Once you know which guests you want to feature, get in touch with them ASAP to book them onto your podcast. (Busy professionals may need weeks or even months’ worth of notice!) Then, for the best recording results, send them the episode brief at least a week in advance. Even if they’ll only be featured for a few minutes, it will be useful for them to have the full context.

At this point, you may be picturing the recording process more vividly: where you and your guest will sit, how your mics will be positioned, etc. The best way to make this dream a reality is to rent a polished, professional podcast studio – a soundproofed space with a carefully cultivated atmosphere, somewhere you and your guests will feel grounded and at ease. When it comes to both production value and personal comfort, a professional studio is simply unparalleled. To book a session with Premiere Podcast Studios, go through our booking calendar here.

4. Look into equipment and software

Next up is looking into the equipment and software needed to record your podcast. Whether you’re planning to set up your own recording studio or rent a professional studio, you’ll want to understand the equipment you’re going to be using. On that note, here’s what most people need (at minimum) to record a podcast:

  • Microphone
  • Headphones
  • Sound console
  • Editing software

The mic and headphones are most important equipment for the actual recording, whereas the sound console and software are more helpful for additional effects and post-production editing.

In terms of which mic to choose, we’d recommend a multi-pattern condenser microphone, such as the NT2-A microphone by Rode – which we have for recording purposes at Premiere Podcast Studios. (For more information, check out this detailed comparison of the Rode NT1-A vs NT2-A microphones.)

As for which headphones to choose, it mainly comes down to personal preference; namely, comfort level and how important sound cancellation is to you. We’d recommend full-coverage headphones rather than earbuds, as they tend to give a better “aural impression” of recorded sound… plus, if you happen to be filming your podcast recording, headphones just look better on camera than earbuds.

Depending on your setting, you may also wish to invest in soundproofing – or, again, just book a session at a podcast studio that’s already soundproofed, well-lit and stocked with top-notch equipment. Once you’ve decided whether to create your own studio or rent one, it’s time for the moment you’ve been waiting for: recording your podcast!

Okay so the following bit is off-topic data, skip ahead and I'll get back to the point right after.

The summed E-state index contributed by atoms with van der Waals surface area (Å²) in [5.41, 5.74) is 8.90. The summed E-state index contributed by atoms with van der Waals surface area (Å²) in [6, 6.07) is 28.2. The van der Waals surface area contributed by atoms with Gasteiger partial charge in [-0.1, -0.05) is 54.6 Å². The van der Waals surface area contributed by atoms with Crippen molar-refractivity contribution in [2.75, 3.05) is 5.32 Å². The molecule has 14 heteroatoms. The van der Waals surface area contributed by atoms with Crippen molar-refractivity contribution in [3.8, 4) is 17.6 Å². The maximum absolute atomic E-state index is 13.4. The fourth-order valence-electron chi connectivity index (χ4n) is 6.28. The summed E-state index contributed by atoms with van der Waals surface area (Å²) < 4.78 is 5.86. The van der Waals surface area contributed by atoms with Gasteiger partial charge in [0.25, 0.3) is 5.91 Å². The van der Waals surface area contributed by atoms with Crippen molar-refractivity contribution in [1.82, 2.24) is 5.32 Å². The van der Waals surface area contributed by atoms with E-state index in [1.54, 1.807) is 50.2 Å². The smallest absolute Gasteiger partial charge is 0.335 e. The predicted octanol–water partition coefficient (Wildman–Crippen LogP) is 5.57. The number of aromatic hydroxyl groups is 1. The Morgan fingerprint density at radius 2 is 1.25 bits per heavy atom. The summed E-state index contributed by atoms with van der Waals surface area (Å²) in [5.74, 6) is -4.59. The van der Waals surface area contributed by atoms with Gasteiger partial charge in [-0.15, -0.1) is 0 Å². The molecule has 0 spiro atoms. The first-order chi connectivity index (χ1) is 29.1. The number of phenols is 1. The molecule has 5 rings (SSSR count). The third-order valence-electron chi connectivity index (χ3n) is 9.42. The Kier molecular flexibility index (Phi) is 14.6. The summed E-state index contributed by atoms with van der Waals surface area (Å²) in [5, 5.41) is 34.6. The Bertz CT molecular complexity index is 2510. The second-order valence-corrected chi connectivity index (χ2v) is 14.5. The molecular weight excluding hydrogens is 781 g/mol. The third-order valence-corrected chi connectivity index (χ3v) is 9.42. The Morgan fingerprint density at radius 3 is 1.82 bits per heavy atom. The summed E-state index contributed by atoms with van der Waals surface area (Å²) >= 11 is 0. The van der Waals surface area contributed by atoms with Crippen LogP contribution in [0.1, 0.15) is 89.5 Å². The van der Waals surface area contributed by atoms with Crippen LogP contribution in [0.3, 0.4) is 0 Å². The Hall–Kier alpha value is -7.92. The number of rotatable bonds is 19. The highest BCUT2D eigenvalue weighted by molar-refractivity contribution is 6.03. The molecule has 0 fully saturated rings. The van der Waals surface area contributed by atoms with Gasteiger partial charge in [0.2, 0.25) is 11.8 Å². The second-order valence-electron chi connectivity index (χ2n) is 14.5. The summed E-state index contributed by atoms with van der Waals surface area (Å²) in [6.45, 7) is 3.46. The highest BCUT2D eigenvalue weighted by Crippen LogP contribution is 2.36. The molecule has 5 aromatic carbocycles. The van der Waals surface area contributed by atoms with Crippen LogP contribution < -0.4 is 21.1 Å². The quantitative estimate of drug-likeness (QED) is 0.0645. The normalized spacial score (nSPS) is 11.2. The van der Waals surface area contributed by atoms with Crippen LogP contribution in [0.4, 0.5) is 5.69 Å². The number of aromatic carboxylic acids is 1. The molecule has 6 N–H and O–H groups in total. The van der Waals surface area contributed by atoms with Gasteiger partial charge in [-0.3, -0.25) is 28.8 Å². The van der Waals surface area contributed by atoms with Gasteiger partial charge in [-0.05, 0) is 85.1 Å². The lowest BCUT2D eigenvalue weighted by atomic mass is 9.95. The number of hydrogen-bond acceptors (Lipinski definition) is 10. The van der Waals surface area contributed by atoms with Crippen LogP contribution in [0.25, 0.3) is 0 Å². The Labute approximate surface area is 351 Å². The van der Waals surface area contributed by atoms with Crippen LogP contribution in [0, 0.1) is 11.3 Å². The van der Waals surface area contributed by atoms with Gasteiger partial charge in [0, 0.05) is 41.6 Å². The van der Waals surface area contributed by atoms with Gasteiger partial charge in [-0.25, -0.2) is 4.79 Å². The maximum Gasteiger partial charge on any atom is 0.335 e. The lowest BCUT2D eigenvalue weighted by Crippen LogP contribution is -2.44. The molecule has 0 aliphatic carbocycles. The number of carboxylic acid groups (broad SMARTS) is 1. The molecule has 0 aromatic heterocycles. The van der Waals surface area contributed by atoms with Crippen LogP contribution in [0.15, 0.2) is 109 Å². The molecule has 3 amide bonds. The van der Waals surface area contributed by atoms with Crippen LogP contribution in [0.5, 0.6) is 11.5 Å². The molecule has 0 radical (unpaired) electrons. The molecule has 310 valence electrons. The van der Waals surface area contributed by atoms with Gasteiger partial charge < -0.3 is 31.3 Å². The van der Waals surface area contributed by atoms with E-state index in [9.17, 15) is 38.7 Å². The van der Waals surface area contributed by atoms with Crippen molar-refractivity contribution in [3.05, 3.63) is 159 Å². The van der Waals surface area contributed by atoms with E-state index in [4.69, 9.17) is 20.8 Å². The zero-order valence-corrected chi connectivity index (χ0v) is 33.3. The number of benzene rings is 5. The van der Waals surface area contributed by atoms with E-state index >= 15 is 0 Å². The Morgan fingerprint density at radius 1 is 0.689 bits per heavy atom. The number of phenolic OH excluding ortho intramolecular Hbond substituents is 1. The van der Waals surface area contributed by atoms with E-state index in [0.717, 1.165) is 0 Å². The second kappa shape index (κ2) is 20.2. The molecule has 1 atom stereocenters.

5. Record in the right style for your podcast

Something many podcasters fail to consider (at least at first) is that the recording process isn’t just about getting the best equipment and the right guests. It’s also vital to consider the style and tone of your podcast; in many ways, these elements determine the genre of your podcast as much as the subject matter itself!

So before (and during) the recording process, think about how you want to sound and what would be suitable for the topic at hand. Try some voice exercises, and if you’re having a guest on the podcast, you could even have a “test conversation” before officially recording to ensure that everything flows smoothly and you’re both striking the correct tone!

If you’re really in doubt about style and tone, think about your own favourite podcasts, especially those that are similar to the podcast you’re recording. Ask questions like:

  • What do the hosts sound like?
  • What about their voices makes you trust them and take them seriously?
  • At the same time, what makes them charming or appealing enough to listen to?

Finally, besides your demeanour, you need to think about pure audio quality: what else can you do to make your voice sound better? Again, much of this comes back to equipment – besides a high-quality condenser mic, you can also employ a pop filter (to reduce extraneous sounds) and ensure the mic is positioned comfortably so you never sound strained. If you have an especially high or soft voice, you might move a bit closer to the microphone for better clarity. And remember, voice exercises and audio tests are your friends!

6. Export and edit your podcast

Congratulations – you’ve successfully recorded a full-length podcast episode! The most effortful part is over (though we hope you enjoyed it!), and now it’s time to export your audio file and start editing.

As with acquiring your recording tools, much of the editing process is at your discretion. You could use software like Audacity or even GarageBand to cut out random noise and awkward pauses, add in segments (such as ads and supplementary information for listeners) and fine-tune your podcast overall. However, keep in mind that even editing a 30-minute podcast can take hours – which is why, on balance, we’d recommend enlisting professionals.

Our production experts have years of engineering and production experience, and can help edit your podcast on the same day you visit to record. At PPS, we offer support for voice compression and mastering, multitrack recordings and even extended audio editing for particularly complex interviews. So if you’re a podcast novice who’s already fretting over the long and difficult editing process, save yourself the stress; just go with one of our experts.

With that, you’ve got everything you need to know about how to record a podcast! If you’re feeling ready to record with us at PPS, book a recording session today.

You may also like